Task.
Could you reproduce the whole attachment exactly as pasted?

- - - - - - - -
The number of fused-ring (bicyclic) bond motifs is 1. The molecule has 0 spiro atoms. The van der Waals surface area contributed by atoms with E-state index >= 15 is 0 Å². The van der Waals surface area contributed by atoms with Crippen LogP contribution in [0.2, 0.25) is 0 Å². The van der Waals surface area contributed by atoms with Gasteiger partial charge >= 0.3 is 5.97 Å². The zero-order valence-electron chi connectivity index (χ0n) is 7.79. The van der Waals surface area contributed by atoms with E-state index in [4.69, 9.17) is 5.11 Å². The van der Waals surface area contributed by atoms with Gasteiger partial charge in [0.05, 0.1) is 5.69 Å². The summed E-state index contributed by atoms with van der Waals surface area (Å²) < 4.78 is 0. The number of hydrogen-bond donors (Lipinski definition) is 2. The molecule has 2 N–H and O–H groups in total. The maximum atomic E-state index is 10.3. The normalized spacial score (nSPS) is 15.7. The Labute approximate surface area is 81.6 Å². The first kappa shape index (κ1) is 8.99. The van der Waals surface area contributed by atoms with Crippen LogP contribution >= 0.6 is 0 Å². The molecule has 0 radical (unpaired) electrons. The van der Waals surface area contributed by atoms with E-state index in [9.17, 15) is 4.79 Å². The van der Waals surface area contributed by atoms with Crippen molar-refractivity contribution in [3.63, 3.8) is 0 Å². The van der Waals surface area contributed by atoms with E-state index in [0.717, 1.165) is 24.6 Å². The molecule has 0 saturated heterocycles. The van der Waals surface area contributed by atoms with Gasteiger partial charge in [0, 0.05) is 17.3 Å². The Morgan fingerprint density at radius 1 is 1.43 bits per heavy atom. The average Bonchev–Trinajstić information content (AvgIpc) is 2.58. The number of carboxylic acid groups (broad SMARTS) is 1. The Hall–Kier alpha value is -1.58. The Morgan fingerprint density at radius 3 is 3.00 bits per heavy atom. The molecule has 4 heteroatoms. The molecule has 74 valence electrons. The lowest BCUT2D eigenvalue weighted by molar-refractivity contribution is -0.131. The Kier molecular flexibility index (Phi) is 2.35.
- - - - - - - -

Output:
The number of fused-ring (bicyclic) bond motifs is 1. The molecule has 0 spiro atoms. The van der Waals surface area contributed by atoms with E-state index >= 15 is 0 Å². The van der Waals surface area contributed by atoms with Crippen LogP contribution in [0.2, 0.25) is 0 Å². The van der Waals surface area contributed by atoms with Gasteiger partial charge >= 0.3 is 5.97 Å². The zero-order valence-electron chi connectivity index (χ0n) is 7.79. The van der Waals surface area contributed by atoms with E-state index in [4.69, 9.17) is 5.11 Å². The van der Waals surface area contributed by atoms with Gasteiger partial charge in [0.05, 0.1) is 5.69 Å². The summed E-state index contributed by atoms with van der Waals surface area (Å²) < 4.78 is 0. The number of hydrogen-bond donors (Lipinski definition) is 2. The molecule has 2 N–H and O–H groups in total. The maximum atomic E-state index is 10.3. The normalized spacial score (nSPS) is 15.7. The Labute approximate surface area is 81.6 Å². The first kappa shape index (κ1) is 8.99. The van der Waals surface area contributed by atoms with Crippen LogP contribution >= 0.6 is 0 Å². The molecule has 0 radical (unpaired) electrons. The van der Waals surface area contributed by atoms with E-state index in [9.17, 15) is 4.79 Å². The van der Waals surface area contributed by atoms with Crippen molar-refractivity contribution in [3.63, 3.8) is 0 Å². The van der Waals surface area contributed by atoms with E-state index in [0.717, 1.165) is 24.6 Å². The molecule has 0 saturated heterocycles. The van der Waals surface area contributed by atoms with Gasteiger partial charge in [0, 0.05) is 17.3 Å². The Morgan fingerprint density at radius 1 is 1.43 bits per heavy atom. The average Bonchev–Trinajstić information content (AvgIpc) is 2.58. The number of carboxylic acid groups (broad SMARTS) is 1. The Hall–Kier alpha value is -1.58. The Morgan fingerprint density at radius 3 is 3.00 bits per heavy atom. The molecule has 4 heteroatoms. The molecule has 74 valence electrons. The lowest BCUT2D eigenvalue weighted by molar-refractivity contribution is -0.131. The Kier molecular flexibility index (Phi) is 2.35.